Caution is Wise in Leading A Consolidated Organization

By Gary Clayton

So, you’ve just succeeded in being hired to lead a newly consolidated organization. Congratulations! You should celebrate your good luck – very briefly. The odds are that you are expected to create wonders in a very short time and you need to start making progress immediately. And it is highly likely that someone would like to limit your success. How will you deal with that?

Take stock before planning

There are two things you need to do immediately:

  1. demonstrate to your boss and troops that you are a leader, and
  2. take stock of your new environment before making a fool of yourself

You can demonstrate that you have assumed the leadership role in your first meeting of your assembled workers (note: substitute “members” for “workers” if you are leading a membership organization). It takes a little planning, but it is not that hard to do. But making sure that you understand your new environment takes much more effort and a much longer time.

Understand the relationships within your environment

I’ve seen many would-be leaders fail. They are put in a position and fail to thrive. Usually, they are out within 18-24 months. The most common cause of failure I’ve seen is not a lack of technical or business functional skills. In fact, you were probably hired into your new position because of your exceptional technical or business functional skills.

In my experience, the most common cause of failure is not understanding the many relationships that come with one’s new assignment. In fact, you need to put in a special effort to identify all the important relationships that will impact your success. Besides the relationships you have with your direct reports and your immediate boss, relationships with the following people are crucial to your success:

  • Your boss’ boss
  • Your boss’ peers
  • All of your employees
  • The employees and command chain of each department your organization serves
  • The employees and command chain of each department serving your organization
  • Your external suppliers
  • Your external customers
  • The regulatory community that interacts with your company

Allegiances build up around key relationships and few of these allegiances will transfer automatically or quickly to you. You must win the respect and trust of each person to gain their allegiance to you and your plans.

Remember that you are not the only person who has a relationship with each of these people who can affect your success. You will be granted some value good will because of your new position and your reputation (if known to them), but you have no history with them.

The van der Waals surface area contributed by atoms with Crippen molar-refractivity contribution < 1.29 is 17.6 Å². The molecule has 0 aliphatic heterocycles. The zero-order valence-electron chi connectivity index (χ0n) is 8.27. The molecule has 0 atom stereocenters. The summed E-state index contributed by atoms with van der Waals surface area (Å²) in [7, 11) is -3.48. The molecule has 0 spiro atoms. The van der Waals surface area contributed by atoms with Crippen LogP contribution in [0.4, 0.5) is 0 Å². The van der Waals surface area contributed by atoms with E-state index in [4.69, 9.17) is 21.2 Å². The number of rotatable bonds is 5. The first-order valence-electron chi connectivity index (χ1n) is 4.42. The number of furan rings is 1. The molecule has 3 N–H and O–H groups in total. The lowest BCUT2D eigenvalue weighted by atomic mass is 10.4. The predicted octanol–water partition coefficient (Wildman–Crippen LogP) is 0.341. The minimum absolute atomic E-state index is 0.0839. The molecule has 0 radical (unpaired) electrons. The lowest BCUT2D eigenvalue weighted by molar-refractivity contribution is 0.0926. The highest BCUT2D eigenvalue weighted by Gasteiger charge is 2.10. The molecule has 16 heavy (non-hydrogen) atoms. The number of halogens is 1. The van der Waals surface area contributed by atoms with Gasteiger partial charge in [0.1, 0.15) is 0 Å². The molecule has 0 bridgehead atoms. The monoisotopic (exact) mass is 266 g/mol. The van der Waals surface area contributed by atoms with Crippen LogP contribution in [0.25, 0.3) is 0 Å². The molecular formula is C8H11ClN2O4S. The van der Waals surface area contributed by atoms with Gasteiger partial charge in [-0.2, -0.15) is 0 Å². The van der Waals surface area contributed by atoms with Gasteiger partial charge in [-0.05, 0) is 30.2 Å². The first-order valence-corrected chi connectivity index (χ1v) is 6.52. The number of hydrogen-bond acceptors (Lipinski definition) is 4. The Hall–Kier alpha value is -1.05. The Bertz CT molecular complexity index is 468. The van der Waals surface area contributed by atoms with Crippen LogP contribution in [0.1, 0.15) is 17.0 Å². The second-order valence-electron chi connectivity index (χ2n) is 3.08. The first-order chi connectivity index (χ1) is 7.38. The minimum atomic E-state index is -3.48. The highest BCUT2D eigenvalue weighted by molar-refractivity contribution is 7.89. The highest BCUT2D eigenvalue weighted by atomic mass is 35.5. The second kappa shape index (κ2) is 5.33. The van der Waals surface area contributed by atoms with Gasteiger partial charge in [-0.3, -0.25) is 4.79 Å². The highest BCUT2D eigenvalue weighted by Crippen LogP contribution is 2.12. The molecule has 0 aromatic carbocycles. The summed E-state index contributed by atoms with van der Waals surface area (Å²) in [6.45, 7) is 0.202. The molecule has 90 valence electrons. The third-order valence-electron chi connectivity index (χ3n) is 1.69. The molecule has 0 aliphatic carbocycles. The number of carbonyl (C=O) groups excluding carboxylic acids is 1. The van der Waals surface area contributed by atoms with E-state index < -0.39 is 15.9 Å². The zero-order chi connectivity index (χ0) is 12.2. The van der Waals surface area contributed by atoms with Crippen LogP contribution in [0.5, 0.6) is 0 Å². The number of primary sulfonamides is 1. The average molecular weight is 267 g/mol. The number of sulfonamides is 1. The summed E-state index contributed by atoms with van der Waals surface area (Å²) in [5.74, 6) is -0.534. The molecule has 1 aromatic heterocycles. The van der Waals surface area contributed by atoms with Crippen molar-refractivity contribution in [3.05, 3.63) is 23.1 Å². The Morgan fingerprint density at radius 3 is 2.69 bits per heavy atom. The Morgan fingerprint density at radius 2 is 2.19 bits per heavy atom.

Understand the agendas within your environment

Not everyone within your new extended network will share your boss’ agenda, let alone your agenda. Spend time learning about the various agendas to may impact you. Don’t take anyone’s word for granted, verify what you hear with several people who don’t share that agenda.

For example, some or many of your employees probably liked the person(s) you replaced and will be resistive to any changes you make out of loyalty to your predecessor(s). Others will simply fear that you will introduce changes that will hurt their position and others may feel that they should have been chosen for your position. Those employees are friendly with people elsewhere in your company and may even be friendly with some of your external customers. Not only that, but some of your internal and external customers may have felt close to one or more of the people you replaced – and don’t know what to expect from you. The one thing they know for certain is you have been brought in to change your organization and that may be to the affect their operations.

Lead everyone to your leadership agenda – or minimize their influence

Somehow, magically, people who have similar fears or aspirations manage to find each other and will form cliques that can impact your success. Wise leaders learn about the various agendas that differ from theirs, learn who supports each agenda and then find ways to get the dissident group to support the leadership agenda by finding common ground. Failing that, wise leaders neutralize or break up the dissident group.

Understanding the relationships and agendas within your environment takes time and you will feel pressure to demonstrate your effectiveness before you have completed this process. This is a normal need, but stick with creating short low-risk successes until you have a solid understanding. Others who are embedded in your new leadership environment can easily set traps for you.

Gary Clayton has successfully taken over the leadership of several organizational units that were not living up to their potential or were newly consolidated for business philosophy reasons. Gary provides leadership coaching and consulting services to leaders and those who wish to become leaders in business and life.

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Categories : Approaches & Styles